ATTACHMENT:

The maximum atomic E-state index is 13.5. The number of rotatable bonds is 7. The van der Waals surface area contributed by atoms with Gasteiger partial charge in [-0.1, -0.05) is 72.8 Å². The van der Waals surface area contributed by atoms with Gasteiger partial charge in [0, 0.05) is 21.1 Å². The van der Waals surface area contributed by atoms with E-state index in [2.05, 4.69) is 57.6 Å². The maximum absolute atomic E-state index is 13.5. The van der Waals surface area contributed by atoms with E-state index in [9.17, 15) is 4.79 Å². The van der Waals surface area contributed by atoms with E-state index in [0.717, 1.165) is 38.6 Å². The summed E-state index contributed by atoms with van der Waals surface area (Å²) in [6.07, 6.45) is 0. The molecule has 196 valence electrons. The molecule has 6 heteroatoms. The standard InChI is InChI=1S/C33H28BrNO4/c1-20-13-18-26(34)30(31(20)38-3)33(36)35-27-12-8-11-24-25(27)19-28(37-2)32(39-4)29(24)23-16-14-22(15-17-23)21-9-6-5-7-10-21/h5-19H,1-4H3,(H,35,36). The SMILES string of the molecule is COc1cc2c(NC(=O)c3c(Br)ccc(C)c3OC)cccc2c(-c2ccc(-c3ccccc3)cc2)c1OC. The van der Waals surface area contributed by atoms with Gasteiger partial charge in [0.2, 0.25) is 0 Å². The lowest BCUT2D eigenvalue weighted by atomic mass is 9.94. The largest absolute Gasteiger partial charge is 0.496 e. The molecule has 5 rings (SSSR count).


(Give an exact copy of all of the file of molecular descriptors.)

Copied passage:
The maximum atomic E-state index is 13.5. The number of rotatable bonds is 7. The van der Waals surface area contributed by atoms with Gasteiger partial charge in [-0.1, -0.05) is 72.8 Å². The van der Waals surface area contributed by atoms with Gasteiger partial charge in [0, 0.05) is 21.1 Å². The van der Waals surface area contributed by atoms with E-state index in [2.05, 4.69) is 57.6 Å². The maximum absolute atomic E-state index is 13.5. The van der Waals surface area contributed by atoms with E-state index in [9.17, 15) is 4.79 Å². The van der Waals surface area contributed by atoms with E-state index in [0.717, 1.165) is 38.6 Å². The summed E-state index contributed by atoms with van der Waals surface area (Å²) in [6.07, 6.45) is 0. The molecule has 196 valence electrons. The molecule has 6 heteroatoms. The standard InChI is InChI=1S/C33H28BrNO4/c1-20-13-18-26(34)30(31(20)38-3)33(36)35-27-12-8-11-24-25(27)19-28(37-2)32(39-4)29(24)23-16-14-22(15-17-23)21-9-6-5-7-10-21/h5-19H,1-4H3,(H,35,36). The SMILES string of the molecule is COc1cc2c(NC(=O)c3c(Br)ccc(C)c3OC)cccc2c(-c2ccc(-c3ccccc3)cc2)c1OC. The van der Waals surface area contributed by atoms with Gasteiger partial charge in [0.2, 0.25) is 0 Å². The lowest BCUT2D eigenvalue weighted by atomic mass is 9.94. The largest absolute Gasteiger partial charge is 0.496 e. The molecule has 5 rings (SSSR count).